Skip to main content

The Globe and Mail

Do 'booby' bracelets fight breast cancer?

Is "boobies" a bad word? According to a Philadelphia court, not really.

It ruled Tuesday that tweens and teens can, indeed, wear breast-cancer awareness paraphernalia that proclaims that they love "boobies."

Brianna Hawk, 13, and Kayla Martinez, 12, got into trouble after wearing "I (heart) boobies" bracelets last fall. School officials banned them, saying that the slogan was "a lewd double entendre," according to Philly.com. Now, the order prohibits the district from "suspending, threatening to suspend, or otherwise punishing or disciplining the plaintiffs from wearing the bracelets," the site reports.

Story continues below advertisement

"The bracelets are intended to be and they can reasonably be viewed as speech designed to raise awareness of breast cancer and to reduce the stigma associated with openly discussing breast health," U.S. District Judge Mary A. McLaughlin wrote in a 40-page memorandum, reports the site.

The bracelets were part of a cheeky breast-cancer campaign by a group called The Keep A Breast Foundation.

In Canada, a similar trend is underway, with the Booby Ball and a Sudbury charity that has also been using the I Heart Boobies slogan, selling casts of women's chests.

The groups have a number of vocal critics who say these campaigns' sexy bents are insulting and, furthermore, that a common theme in many of them - the promotion of breast self-exams - is misplaced. The tension between the sexy breast talk and the very real worry of mastectomy is another issue that gets raised.

Cinderella Ate My Daughter author Peggy Orenstein is one of them. She'd had breast cancer and is a keen observer of the wave of pink products and campaigns that purport to help the cause. She recently lambasted the Keep a Breast folks as well as a campaign called Feel Your Boobies.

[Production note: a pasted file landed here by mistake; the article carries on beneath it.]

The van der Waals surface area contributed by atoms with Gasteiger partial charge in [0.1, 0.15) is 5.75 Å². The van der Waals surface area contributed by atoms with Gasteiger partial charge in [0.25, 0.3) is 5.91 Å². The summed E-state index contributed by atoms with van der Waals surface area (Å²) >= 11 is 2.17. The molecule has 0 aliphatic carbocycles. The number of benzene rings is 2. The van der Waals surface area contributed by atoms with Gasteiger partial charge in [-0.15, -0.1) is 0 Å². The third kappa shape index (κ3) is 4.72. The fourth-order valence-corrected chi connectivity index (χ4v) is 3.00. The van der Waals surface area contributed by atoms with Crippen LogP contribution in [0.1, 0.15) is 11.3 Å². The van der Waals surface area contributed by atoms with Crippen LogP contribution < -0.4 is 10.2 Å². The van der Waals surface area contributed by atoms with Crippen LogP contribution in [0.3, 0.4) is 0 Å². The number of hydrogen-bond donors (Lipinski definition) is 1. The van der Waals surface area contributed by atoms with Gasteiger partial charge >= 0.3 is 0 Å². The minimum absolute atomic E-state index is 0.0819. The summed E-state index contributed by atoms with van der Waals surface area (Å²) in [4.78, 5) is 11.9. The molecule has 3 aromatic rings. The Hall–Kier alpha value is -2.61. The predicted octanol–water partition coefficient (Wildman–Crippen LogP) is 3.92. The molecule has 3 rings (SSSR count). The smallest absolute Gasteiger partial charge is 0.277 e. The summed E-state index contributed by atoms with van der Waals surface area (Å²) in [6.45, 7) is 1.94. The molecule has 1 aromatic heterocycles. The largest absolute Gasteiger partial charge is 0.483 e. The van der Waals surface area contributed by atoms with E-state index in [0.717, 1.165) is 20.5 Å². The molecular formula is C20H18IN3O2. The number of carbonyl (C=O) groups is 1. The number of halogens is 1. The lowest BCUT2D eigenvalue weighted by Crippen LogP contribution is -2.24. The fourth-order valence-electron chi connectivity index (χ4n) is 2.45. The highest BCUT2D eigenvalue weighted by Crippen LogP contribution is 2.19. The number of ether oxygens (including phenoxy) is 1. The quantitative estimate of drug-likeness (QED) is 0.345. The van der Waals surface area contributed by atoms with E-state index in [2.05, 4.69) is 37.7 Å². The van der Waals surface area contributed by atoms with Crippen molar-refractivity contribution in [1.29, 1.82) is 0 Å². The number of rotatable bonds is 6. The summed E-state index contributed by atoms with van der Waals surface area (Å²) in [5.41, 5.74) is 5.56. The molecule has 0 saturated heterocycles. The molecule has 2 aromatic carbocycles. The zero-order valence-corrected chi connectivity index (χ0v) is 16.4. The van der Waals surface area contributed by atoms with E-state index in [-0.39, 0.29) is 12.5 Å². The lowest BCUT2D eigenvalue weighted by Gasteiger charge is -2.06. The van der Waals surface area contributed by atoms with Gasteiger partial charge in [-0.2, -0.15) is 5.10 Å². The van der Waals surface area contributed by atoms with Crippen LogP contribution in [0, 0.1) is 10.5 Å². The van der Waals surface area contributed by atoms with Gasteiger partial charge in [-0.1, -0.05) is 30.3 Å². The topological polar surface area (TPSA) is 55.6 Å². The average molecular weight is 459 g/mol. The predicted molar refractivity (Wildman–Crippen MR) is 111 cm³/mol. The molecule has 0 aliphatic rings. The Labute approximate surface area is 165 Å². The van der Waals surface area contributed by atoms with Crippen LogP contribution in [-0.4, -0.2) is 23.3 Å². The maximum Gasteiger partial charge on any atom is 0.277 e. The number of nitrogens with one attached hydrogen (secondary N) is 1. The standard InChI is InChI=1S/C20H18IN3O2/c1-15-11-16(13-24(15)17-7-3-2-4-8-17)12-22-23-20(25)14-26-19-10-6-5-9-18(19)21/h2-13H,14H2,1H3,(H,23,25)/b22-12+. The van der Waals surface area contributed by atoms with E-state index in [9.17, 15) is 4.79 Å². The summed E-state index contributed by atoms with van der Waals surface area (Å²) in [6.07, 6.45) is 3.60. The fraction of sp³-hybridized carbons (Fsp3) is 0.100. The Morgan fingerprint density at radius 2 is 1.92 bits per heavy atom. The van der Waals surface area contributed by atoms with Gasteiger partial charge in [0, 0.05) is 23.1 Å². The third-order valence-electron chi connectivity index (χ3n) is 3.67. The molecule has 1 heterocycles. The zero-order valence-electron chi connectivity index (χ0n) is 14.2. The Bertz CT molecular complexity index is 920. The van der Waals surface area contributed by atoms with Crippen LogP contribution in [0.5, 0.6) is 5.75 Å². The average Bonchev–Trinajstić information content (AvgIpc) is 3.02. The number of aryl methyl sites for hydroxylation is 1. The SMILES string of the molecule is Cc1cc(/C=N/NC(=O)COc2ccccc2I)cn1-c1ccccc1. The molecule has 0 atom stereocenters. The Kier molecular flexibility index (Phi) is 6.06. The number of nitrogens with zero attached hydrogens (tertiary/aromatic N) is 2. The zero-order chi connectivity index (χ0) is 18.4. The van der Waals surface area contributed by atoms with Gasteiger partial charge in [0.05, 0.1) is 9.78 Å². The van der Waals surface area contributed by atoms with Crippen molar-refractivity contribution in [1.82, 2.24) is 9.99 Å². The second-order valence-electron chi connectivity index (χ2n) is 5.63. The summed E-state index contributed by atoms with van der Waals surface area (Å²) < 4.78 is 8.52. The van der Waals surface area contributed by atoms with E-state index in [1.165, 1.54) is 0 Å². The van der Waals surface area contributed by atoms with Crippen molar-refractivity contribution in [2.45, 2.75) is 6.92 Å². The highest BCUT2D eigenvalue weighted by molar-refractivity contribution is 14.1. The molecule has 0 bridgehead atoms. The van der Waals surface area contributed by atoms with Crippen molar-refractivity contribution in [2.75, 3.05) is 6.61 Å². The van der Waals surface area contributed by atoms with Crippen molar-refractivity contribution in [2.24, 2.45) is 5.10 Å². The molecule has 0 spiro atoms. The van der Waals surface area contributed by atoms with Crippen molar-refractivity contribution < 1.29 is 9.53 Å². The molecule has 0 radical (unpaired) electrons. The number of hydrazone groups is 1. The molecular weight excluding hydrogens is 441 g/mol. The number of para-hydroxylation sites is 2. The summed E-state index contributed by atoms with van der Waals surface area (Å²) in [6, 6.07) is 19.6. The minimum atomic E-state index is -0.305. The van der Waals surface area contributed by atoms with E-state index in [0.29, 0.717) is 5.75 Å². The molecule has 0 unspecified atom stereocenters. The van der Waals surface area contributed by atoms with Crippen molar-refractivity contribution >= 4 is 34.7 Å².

Back in Philadelphia, the district's attorney, John E. Freund III, said he was disappointed by the ruling but had yet to confer with the school board about a possible appeal, reports Philly.com.

"It is inconceivable that the court did not recognize that the bracelets were meant to titillate," Mr. Freund said, noting that a porn actress had sought to associate herself with the bracelets and that truck stops were interested in selling them, according to the Philly.com article.

Story continues below advertisement

So, which is it? Is lightheartedly focusing on breasts themselves a good move for breast cancer charities? Or does it undermine the cause?

Report an error
About the Author

Tralee Pearce has been a reporter at The Globe and Mail since 1999, starting as a writer in the paper’s Style section. She joined the new Life section for its launch in 2007. She covers parenting and family issues for the daily section. More

Comments are closed

We have closed comments on this story for legal reasons. For more information on our commenting policies and how our community-based moderation works, please read our Community Guidelines and our Terms and Conditions.

Combined Shape Created with Sketch.

Combined Shape Created with Sketch.

Thank you!

You are now subscribed to the newsletter at

You can unsubscribe from this newsletter or Globe promotions at any time by clicking the link at the bottom of the newsletter, or by emailing us at privacy@globeandmail.com.